Training For a Self-Supported Stage Race

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How a stage-racing rookie is preparing for running with a pack and long miles

Photo courtesy of Sarah Lavender Smith
Training to run a multi-day ultra is one thing. Training to run a self-supported ultra over a week is something else entirely.

I’m preparing for a 168-mile, seven-day event in September, and I’m either confident or foolish enough to believe I can log enough back-to-back long runs over the next two months, toughen my mental resolve and unlock the keys to nutrition and hydration to go the distance. To date, I have run one 100K and a handful of 50-milers.

The prospect of carrying an adequate supply of food and gear, however, makes me question whether I’ll even make it through the first 50K leg. I rarely run long and hard on consecutive days, believing in tapers and recoveries. Backpacking? Not my thing. Give me a base camp from which I can depart on treks with a hand-held bottle and a few gels stuffed into tiny pockets, and I’m a happy trail runner.

So, what does it take to carry up to 20 pounds on your back while covering those miles, and what exactly do you bring along for the journey? That’s what I’m figuring out and will be sharing here to help anyone who might want to try stage racing or fastpacking.

I now need to condition my body and mind to run consecutive long days on challenging terrain while carrying a well-stocked pack, because on September 23, I plan to be on the North Rim of the Grand Canyon with some 70 other participants at the inaugural Grand to Grand Ultra (see previous post for event details). The race directors provide water, communal tents and salt tablets, but participants are on their own for food and gear.

We’ll cross remote desert and forest lands, climbing in and out of canyons on footing ranging from soft sand to rocky hard-pack, until we summit the pink cliffs of the Grand Staircase formation in the Escalante National Monument area of Southern Utah. The seven days are divided into six stages with the following mileages: 31, 28, 44, 24, 26 and 15. The elevation profile indicates a total ascent of nearly 22,000 feet and total descent of nearly 18,000 feet.

To start seriously training, I had to pick a pack. For advice and recommendations, I turned to an experienced stage racer, Trail Runner Contributing Editor Meghan Hicks, who carried her food and gear for a week all three times she raced the Marathon des Sables in the Sahara Desert of Morocco.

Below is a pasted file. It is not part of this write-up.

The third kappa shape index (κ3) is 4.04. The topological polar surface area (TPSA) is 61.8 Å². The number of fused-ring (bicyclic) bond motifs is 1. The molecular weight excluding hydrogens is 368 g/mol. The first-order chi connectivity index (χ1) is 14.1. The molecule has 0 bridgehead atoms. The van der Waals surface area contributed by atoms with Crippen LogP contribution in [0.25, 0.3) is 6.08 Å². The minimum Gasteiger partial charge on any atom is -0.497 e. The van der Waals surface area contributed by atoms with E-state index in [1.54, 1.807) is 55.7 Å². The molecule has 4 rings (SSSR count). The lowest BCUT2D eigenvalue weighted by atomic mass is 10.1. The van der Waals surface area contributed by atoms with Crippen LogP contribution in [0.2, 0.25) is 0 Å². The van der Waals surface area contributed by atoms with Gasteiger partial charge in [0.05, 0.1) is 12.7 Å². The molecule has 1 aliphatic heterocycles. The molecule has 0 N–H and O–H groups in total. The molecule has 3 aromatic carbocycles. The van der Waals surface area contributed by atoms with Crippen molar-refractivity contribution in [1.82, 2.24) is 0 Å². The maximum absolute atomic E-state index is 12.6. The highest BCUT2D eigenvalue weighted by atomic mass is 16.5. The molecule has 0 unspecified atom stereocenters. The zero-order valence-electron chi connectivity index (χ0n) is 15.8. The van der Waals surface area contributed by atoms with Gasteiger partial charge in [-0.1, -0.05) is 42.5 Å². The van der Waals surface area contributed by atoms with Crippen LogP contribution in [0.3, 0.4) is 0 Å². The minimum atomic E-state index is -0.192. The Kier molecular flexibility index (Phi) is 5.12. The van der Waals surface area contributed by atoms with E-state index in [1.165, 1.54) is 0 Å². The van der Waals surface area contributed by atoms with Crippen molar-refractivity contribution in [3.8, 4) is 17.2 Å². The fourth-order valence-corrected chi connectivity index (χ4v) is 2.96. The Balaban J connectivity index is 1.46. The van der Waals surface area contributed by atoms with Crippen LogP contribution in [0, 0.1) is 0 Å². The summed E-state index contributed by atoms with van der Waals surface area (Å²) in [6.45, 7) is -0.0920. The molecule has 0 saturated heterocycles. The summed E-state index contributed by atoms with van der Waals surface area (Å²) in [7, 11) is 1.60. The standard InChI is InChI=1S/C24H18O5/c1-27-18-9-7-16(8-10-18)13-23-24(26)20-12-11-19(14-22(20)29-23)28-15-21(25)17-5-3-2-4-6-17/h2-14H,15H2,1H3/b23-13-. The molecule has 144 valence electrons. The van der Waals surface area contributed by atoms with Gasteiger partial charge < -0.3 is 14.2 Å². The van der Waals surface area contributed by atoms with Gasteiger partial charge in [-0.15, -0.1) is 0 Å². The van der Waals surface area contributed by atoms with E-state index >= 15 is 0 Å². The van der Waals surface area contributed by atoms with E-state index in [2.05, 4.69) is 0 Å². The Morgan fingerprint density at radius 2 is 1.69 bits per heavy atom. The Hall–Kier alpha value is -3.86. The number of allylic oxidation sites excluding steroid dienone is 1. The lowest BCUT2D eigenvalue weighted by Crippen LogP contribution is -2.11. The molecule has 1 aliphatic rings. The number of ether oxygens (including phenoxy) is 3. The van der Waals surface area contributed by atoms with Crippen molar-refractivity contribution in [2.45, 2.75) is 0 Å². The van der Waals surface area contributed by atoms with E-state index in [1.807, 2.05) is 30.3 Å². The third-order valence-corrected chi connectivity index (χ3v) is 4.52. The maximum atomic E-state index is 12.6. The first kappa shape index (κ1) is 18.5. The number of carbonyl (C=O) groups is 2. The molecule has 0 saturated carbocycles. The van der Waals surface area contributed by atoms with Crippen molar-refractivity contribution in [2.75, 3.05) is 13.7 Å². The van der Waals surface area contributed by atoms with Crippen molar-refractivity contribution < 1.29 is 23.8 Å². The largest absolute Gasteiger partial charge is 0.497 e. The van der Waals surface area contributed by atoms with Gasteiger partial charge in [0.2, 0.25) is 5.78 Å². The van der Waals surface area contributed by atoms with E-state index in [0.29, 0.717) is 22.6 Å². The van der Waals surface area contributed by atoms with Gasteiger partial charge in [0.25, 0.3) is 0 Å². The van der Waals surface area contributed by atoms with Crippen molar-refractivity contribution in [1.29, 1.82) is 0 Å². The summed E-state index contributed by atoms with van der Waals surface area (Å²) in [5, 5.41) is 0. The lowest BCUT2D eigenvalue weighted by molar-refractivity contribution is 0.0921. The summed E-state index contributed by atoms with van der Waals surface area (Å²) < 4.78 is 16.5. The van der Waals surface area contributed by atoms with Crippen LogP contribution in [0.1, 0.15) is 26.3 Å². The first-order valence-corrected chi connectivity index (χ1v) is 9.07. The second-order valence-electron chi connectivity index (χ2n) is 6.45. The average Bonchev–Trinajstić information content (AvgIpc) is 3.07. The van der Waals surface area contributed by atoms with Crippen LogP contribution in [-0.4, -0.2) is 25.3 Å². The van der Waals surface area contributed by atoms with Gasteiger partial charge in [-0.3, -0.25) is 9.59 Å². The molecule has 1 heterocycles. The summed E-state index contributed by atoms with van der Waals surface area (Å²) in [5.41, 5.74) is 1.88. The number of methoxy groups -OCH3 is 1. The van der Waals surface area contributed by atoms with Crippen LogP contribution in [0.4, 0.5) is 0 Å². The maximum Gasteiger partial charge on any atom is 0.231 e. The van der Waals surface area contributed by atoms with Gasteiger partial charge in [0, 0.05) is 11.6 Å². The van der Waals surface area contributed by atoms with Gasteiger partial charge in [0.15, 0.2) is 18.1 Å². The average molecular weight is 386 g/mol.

Choosing the right pack, she told me, should be an experiment of one. In other words, figure out what works for you, and no one else. To do so means practicing running with various models fully loaded.

Hicks said one member of a men’s team at the Marathon des Sables, for example, suffered mightily because he insisted on using the same pack as the rest of his team even though it wasn’t right for him. “There are horror stories about people whose backs rub off during these races,” Hicks said.

The pack’s fit, size, weight and hydration system are main factors to consider. Research led me to conclude I’d need a pack between 20 to 30 liters (L) in volume, with some combination of bottles on my hips, front or held by hand. I was advised to avoid using a bladder in the pack for water, because they’re difficult to fit into a stuffed pack and refill; plus, it’s hard to gauge how much you have left.

These packs look ridiculously small—about the size of my kids’ school backpacks—and can weigh less than a pound. But they’re enough to carry up to 20 pounds of food and gear, which is about the most I’ll want to carry on Day One. (The pack will lighten as the food supply is consumed.) Elite racers sacrifice comforts such as extra food, a sleeping pad and a camera to save several pounds.

I tried two packs: the Terra Nova Laser 20L and the Inov-8 Race Elite 25L, both weighing about 12 ounces. I liked the fit of the Terra Nova, but didn’t like its bottle-holder placement on the hips, where the bottles felt difficult to grab and bumped into my elbows.

Then a friend who’s done several 250K desert crossings with the Racing the Planet series turned me on to extra-large (750-milliliter) bottles with built-in straws that attach to the front of shoulder straps, on the chest. I ordered a couple of those holders from Inov-8 along with the bottles from RaidLight, and I added an Amphipod pocket attachment to the waist strap for extra carrying space.